Pork Tenderloin with Roasted Vegetables

Menu Part: 
Cuisine Type: 

An easy way to make tender, succulent pork tenderloin. The cider reduction sauce adds a nice complimentary sweetness to the final dish.


11⁄2 tbsp. dried rosemary
1 tbsp. dried thyme
1 tbsp. cracked black pepper
1 tbsp. salt
2 pork tenderloins
12 garlic cloves, unpeeled
12 oz. fingerling potatoes
6 small onions, peeled and halved
6 oz. radishes
6 oz. golden beets, peeled
1 fennel bulb, cut into chunks
1⁄3 cup olive oil
1 cup apple cider
Rosemary sprigs, for garnish


1. Combine rosemary, thyme, pepper, and salt. Rub some of mixture on pork tenderloins. Toss garlic, potatoes, onions, radishes, beets, and fennel with remaining herb mixture and olive oil.

2. Divide vegetables between two roasting pans; top each with a pork tenderloin, turning to coat with oil. Roast in a 425°F oven 20 min. Baste pork and toss vegetables with pan juices. Roast 15-20 min. longer until pork reaches 160°F and vegetables brown.

3. Slice pork into medallions and surround with vegetables. Divide cider between two roasting pans and place over high heat to deglaze pans and reduce liquid. Serve reduction over pork and vegetables.

More From FoodService Director

Industry News & Opinion

Sodexo aims to reduce carbon emissions by 34% at its foodservice and facilities management sites by 2025, a goal it says it will reach through such changes as converting cooking oil into biodiesel fuel and using energy-efficient HVAC systems.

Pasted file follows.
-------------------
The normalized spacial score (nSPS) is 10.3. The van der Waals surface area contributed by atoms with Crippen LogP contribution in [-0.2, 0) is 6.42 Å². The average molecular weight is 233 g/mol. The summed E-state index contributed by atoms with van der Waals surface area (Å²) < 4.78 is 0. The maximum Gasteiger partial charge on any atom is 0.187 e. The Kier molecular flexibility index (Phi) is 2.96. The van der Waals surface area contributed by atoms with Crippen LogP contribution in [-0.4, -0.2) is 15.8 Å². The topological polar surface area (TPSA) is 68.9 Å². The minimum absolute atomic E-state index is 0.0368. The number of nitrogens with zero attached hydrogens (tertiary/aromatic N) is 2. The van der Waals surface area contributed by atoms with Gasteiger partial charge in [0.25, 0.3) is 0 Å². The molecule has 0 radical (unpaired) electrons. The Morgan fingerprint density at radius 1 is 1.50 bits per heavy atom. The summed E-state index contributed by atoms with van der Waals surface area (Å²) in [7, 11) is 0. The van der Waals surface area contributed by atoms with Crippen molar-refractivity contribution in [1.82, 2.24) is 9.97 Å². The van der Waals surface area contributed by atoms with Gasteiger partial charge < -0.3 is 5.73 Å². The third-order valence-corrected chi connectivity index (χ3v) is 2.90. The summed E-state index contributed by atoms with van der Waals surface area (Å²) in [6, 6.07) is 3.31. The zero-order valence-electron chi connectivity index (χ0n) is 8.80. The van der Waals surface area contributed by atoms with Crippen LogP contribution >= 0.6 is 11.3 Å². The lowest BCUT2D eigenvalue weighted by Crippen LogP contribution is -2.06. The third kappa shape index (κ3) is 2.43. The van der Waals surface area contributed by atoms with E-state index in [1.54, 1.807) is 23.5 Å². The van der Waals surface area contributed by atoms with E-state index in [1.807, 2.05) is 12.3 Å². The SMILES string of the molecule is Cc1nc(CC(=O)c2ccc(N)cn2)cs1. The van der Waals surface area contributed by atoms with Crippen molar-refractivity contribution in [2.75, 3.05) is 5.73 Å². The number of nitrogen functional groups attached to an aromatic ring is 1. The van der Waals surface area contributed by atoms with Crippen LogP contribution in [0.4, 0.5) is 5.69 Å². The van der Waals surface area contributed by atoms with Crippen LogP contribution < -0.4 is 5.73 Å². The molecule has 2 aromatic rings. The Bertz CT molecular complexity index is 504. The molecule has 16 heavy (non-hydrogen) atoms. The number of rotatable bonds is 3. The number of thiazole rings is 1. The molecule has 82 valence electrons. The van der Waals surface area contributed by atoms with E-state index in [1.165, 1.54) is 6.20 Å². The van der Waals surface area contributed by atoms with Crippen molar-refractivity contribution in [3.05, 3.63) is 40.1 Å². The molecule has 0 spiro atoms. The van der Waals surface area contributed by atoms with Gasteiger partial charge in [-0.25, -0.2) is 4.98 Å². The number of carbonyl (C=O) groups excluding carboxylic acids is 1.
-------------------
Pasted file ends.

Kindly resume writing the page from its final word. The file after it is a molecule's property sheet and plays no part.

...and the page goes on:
In announcing this endeavor toward sustainability, Sodexo—which manages more than 32,000 sites globally—noted that over 7,200 of its sites in North America recycle aluminum and paper, and 8,640 recycle cardboard.

Ideas and Innovation
regions hospital exterior

One of our new concepts, YumMarket, is a play off our YumPower brand that we have out in the community. We use YumPower in K-12 schools, and there’s a kiosk in a nearby minor league ballpark. We feature only better-for-you choices, such as fresh-made pizzas, sandwiches and healthy grain salads. We want people to know we are taking care of people here the same way we are in the overall community.

Ideas and Innovation
herb garden wall

In high-volume operations, few look at herb gardens as the end-all-be-all budgeting solution. But that doesn’t mean there isn’t a return on the investment. The value, operators say, is in the message herb gardens and herb walls send—that an operation uses ingredients that are fresh, sustainable and healthy. Here’s how the growing areas have paid off at three operations.

A cafeteria wall at Miles River Middle School in South Hamilton, Mass., houses three rows of hydroponic lettuce spearheaded by an interdisciplinary group of health, science, math, technology and foodservice employees...
Managing Your Business
restaurant uniforms illustration

The standard foodservice uniform has undergone a makeover. Whether to make the job more appealing or extend personality to the guest, restaurants are allowing workers to express their individuality through what they wear, from T-shirts to bandannas to hipster-style aprons. Even in more conservative operations, staff can show their personality through uniforms, now offered in a wide range of colors, fits and styles. In choosing uniforms, operators also are weighing the message their workers’ wear sends, be it one of culinary skill and expertise, or a sense of camaraderie with the community...

FSD Resources